Acclaimed author Steven Kotler speaks to Alex Katsomitros about the accelerating convergence of groundbreaking technologies, the rise of technophobic conspiracy theories and how Covid-19 will bring the future forward
Steven Kotler and Peter Diamandis were promoting their new best-seller in New York the day China hesitantly announced the first cases of Covid-19 – the virus that would soon engulf the rest of the planet. They instantly recognised the danger: “A pandemic is an exponential, so we knew exactly what was coming,” Kotler says. After all, their book deals with forces that start with a trickle and, little by little, take over the whole world: “I said to Peter that we wrote a book called The Future is Faster Than You Think and we think this is going to accelerate. And that is exactly what we are seeing!”
Kotler is an acclaimed writer who along with serial entrepreneur Peter Diamandis, the mastermind behind Singularity University, XPRIZE and other tech ventures, have authored Bold and Abundance, two of the most authoritative tomes on how technology is transforming our societies. Their latest brainchild completes this trilogy with the inevitable conclusion that everything their previous books dealt with is finally coming to fruition; a wide range of technologies, from AI and virtual reality to quantum computing, are coming together in a smorgasbord of innovation that brings the future forward.
Lockdowns would normally condemn a book brimming with optimism to irrelevance, but not when it explores exponential forces that spread like wildfire – just like a pandemic. In one of the most revealing chapters, Kotler and Diamandis discuss how technology is revolutionising healthcare by accelerating drug development and tailoring cures to individual patients. “The changes in healthcare that we thought would take a decade, if not longer, are coming now. The greatest proof of the power of exponential technology is that within three weeks after Covid-19 was announced, there were 71 vaccines in the pipeline,” Kotler says. “Nothing like that has happened before in history. That’s converging exponential [technology] at work.”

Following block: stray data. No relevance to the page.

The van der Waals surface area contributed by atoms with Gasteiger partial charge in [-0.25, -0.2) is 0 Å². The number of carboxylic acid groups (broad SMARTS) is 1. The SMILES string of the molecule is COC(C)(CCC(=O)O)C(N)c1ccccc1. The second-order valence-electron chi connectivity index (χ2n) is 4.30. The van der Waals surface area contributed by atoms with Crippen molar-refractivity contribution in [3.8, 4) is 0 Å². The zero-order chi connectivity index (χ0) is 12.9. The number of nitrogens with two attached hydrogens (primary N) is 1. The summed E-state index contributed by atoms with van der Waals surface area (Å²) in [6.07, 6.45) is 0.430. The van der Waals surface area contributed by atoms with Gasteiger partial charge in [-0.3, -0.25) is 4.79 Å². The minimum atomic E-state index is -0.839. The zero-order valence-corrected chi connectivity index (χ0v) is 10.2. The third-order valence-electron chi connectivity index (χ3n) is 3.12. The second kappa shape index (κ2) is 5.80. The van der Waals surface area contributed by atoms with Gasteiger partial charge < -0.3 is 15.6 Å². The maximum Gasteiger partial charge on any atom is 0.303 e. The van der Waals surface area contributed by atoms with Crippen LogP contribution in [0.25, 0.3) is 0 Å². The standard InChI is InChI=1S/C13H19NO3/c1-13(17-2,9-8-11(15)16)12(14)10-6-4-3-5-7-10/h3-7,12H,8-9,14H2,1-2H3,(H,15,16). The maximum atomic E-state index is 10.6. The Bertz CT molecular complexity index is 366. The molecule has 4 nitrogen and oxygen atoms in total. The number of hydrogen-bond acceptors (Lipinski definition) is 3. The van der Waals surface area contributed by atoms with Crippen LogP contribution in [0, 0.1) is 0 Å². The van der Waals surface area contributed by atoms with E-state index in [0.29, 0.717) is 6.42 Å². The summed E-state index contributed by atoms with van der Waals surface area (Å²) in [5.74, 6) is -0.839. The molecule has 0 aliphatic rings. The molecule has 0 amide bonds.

All at once
What Kotler and Diamandis think will transform the economy is the almost uncanny combination of seemingly unrelated technological trends, from nanotechnology and advances in materials science to 3D printing. “We believe that pretty much every industry will be reinvented within the next 10 years,” Kotler says. They do not hesitate to tint their predictions with a shade of sci-fi escapism that may seem incongruent in our giddy world, still reeling from the shock of strict lockdowns. “The wait is over […] the flying cars are here,” they enthusiastically proclaim in one chapter about the future of transport. Serial disruptors such as Uber are taking to the skies, they explain, testing miniature space-pod airplanes and new business models that will render flying not less ordinary than a visit to the supermarket. As they promise readers in the US: “Sometime in the next decade or so, ‘off to Europe for lunch’ may become a standard part of our lexicon.” A slew of mind-blowing numbers add a flavour of surprising precision: “In 2023 the average thousand-dollar laptop will have the same computing power as a human brain (roughly 1016 cycles per second). Twenty-five years after that, the same average laptop will have the power of all the human brains currently on Earth.” And if that is not enough, the authors fuel every technophile’s dreams with promises of robots delivering pizzas at our doorstep, a trend the pandemic may accelerate, according to Kotler.
It is easy to dismiss such wild claims as unabashed futurism, a criticism often levelled at proponents of the so-called “Californian ideology”: an idiosyncratic mix of technological determinism, free-market mantras and new age spirituality. And yet, Kotler and Diamandis are anything but. For example, they have a cautionary tale for business leaders who wish to harness AI before it’s too late. “The best combination of forces is not just automation, but humans and robots working together,” Kotler warns, using the recent predicaments of carmakers BMW and Tesla as an example: “When they fully automated their plants, efficiency went down. They had to put humans back in the chain to get the real benefits.”
Another lesson corporations need to learn is that staying future-proof is all about constant reinvention. Kotler and Diamandis use the example of Sears, which was once the US’s biggest retailer and went bankrupt in 2018, and the rise of Amazon on the back of new (the internet) and old (mail-order catalogues, ironically pioneered by Sears) technologies to highlight the importance of adapting to fast-paced technological change. One reason we tend to ignore disruption, they argue, is that our brain is hardwired to treat our future selves as strangers, and therefore ignore calls for change as alarmism. That’s not a risk we can afford to take in a world where Alexa can do your shopping.